How much does a $500 notary public surety bond cost in Wyoming?
Wyoming notary public bonds are issued instantly for four years for as little as $50. Errors and omissions coverage is also available for an additional premium. Including errors and omissions insurance with your bond ensures you are NOT held personally liable for mistakes made while notarizing documents. Visit our blog for more information on this essential coverage.
Simply click Buy Now to visit our secure bond checkout and purchase your bond directly through our site. In just a few minutes, you can be on your way to being bonded as a notary in Wyoming.
Why do I need this bond?
The Wyoming Secretary of State requires notaries to post $500 surety bonds prior to being commissioned. Notary surety bonds protect the public from any wrongdoings committed by notaries while on the job. Specifically, these bonds ensure that notaries comply with all rules and regulations of the state of Wyoming, including refraining from notarizing documents that have forged signatures or documents that benefit or include the notary in any way.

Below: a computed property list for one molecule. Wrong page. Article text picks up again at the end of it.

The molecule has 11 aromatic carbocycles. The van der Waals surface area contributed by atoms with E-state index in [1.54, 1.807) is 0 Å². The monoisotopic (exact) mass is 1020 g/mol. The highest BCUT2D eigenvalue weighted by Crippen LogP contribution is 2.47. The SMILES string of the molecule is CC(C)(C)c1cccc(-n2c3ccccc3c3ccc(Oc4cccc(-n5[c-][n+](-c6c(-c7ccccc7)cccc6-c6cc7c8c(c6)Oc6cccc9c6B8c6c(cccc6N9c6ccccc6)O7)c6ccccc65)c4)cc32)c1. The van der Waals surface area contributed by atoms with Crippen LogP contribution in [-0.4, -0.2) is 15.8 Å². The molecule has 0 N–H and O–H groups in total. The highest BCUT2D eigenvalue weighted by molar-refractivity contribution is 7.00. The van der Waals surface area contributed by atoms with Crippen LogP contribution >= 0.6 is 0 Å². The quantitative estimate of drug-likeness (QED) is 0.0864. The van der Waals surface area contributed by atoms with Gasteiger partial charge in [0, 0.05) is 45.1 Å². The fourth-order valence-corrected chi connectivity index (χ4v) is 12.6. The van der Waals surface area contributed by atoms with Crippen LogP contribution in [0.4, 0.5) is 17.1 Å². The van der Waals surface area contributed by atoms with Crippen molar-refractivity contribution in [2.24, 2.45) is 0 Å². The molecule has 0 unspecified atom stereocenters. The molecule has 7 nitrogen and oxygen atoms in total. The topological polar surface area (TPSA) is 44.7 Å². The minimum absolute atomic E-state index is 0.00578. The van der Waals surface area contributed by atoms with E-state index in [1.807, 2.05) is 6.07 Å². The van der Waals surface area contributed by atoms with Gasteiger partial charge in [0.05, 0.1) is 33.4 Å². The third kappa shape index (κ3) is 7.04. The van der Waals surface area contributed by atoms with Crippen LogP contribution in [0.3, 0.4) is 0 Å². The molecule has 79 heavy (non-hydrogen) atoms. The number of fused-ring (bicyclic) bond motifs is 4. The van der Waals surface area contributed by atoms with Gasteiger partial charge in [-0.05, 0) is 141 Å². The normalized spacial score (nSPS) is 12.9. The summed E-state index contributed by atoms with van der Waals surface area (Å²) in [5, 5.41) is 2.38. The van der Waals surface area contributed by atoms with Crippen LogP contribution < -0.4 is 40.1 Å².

If a claim is filed against the bond, the bond protects the state and general public from financial loss up to the full bond amount. The notary, in turn, must reimburse the surety for all damages paid out.
What’s the fine print?
Wyoming notary bonds remain valid for four years. For this particular bond, applicants must know the county in which they will be conducting notarial business.
How to become a commissioned notary public in Wyoming
To become a commissioned notary in Wyoming, applicants must adhere to the following instructions:
- Complete PDF application (signature must match the Commission Name Style listed on Item 1 of application)
- Mail application along with $30 fee to Secretary of State’s Office
- Purchase $500 notary surety bond (if application approved)
- Take bond to applicant’s local county clerk’s office within 60 days of applicant’s commission date
- Purchase notary stamp (ink or embossed) once applicant receives his or her notary certificate from county clerk